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28 April 2003

The remains of some 300 Aboriginal people, robbed from their graves a century ago, will be returned to the Ngarrindjeri people of the lower Murray Lakes and Coorong area in South Australia by the National Museum of Australia next Monday in what is the nation's largest repatriation of ancestral remains.

The Ngarrindjeri remains were originally taken from 27 gravesites between 1898 and 1906. They were collected by or for Dr William Ramsay Smith, Adelaide's controversial city coroner, whose collecting practices were condemned at the time. He shipped most of the remains to Edinburgh University where they remained until recently being returned to the Repatriation Program Unit of the National Museum.

Ngarrindjeri delegates will collect the 18 boxes of remains at the Unit's Mitchell premises in Canberra in a handover ceremony on Monday 5 May at 10am. The remains will then be trucked to Camp Coorong, 10 kms south of Meningie, SA, where they will be welcomed back to country on Thursday, 8 May at 12.30pm, in a ceremony of speeches and performances. Media are welcome at both ceremonies.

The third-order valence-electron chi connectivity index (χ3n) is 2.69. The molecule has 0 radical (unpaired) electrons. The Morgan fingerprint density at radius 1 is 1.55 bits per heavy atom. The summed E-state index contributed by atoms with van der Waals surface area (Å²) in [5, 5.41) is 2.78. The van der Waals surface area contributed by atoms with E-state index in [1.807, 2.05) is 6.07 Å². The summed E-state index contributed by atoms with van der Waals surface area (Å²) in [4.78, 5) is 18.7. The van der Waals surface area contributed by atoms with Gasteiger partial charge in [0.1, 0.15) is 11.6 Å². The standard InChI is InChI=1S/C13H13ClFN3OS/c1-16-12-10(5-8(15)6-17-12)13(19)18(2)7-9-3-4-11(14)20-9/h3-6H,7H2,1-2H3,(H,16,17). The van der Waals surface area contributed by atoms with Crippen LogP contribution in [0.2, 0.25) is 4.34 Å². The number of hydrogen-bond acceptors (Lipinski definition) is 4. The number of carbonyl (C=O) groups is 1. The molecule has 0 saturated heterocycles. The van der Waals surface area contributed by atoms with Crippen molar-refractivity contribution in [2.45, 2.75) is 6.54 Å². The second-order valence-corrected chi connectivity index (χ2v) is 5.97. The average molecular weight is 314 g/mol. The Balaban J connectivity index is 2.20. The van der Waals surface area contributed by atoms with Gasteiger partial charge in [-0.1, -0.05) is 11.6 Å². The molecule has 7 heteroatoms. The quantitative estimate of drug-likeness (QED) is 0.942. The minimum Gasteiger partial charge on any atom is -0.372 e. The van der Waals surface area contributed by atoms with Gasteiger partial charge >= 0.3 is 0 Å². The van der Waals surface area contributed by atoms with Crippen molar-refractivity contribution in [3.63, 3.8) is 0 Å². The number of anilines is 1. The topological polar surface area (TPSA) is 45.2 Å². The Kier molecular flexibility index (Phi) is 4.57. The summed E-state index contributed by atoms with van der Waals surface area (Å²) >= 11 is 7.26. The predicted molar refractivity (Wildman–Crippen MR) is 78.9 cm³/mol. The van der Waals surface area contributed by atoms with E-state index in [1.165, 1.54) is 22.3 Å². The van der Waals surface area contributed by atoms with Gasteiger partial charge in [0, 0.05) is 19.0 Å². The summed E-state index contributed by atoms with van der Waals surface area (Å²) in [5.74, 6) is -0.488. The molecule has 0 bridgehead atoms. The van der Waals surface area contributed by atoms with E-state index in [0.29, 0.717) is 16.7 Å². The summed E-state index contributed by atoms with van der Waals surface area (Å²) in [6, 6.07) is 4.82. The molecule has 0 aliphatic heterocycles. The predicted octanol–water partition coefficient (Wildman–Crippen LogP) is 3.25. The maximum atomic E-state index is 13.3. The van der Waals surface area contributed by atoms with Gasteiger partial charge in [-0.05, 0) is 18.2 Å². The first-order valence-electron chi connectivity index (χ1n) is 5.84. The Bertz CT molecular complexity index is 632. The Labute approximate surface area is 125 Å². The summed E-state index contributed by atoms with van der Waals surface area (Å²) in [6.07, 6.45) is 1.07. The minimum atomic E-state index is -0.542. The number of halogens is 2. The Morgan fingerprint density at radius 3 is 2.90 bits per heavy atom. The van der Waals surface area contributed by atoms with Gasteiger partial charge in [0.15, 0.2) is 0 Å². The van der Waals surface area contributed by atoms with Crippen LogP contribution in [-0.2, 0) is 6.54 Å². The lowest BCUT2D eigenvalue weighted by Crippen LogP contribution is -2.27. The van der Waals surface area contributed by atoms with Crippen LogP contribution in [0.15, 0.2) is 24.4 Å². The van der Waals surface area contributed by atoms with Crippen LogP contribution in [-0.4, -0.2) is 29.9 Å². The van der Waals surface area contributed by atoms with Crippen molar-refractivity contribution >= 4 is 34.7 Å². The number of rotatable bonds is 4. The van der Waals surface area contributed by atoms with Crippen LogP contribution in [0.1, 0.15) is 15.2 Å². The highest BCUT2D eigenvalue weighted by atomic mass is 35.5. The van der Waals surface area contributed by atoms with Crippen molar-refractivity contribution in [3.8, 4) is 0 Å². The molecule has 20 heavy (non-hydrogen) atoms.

The Ngarrindjeri collection also includes remains from the Australian Museum in Sydney and from the collection recently returned from the Royal College of Surgeons in London.

The National Museum is the only institution able to receive indigenous remains from overseas. Its Repatriation Unit is funded by the Aboriginal and Torres Strait Islander Commission and the Cultural Ministers Council through the Department of Communications, Information Technology and the Arts.

'This a vital role for the National Museum, and an important recognition of the right of the Ngarrindjeri people to have control over the remains of their ancestors - something accepted by museums now if not in the past,' said Director Dawn Casey.

'The wrongs of the past are the inheritance of the present,' said Tom Trevorrow, Chairperson of the Ngarrindjeri Heritage Committee. 'The unbelievable acts of stealing, desecration, abuse and genocide upon our people will never be forgotten. The return of our old people to their true resting places is a significant step but only one step in the continuing journey for justice that the Ngarrindjeri must travel.'

For more information, please contact Martin Portus, National Museum of Australia, (02) 6208 5351, 0409 916 481 or

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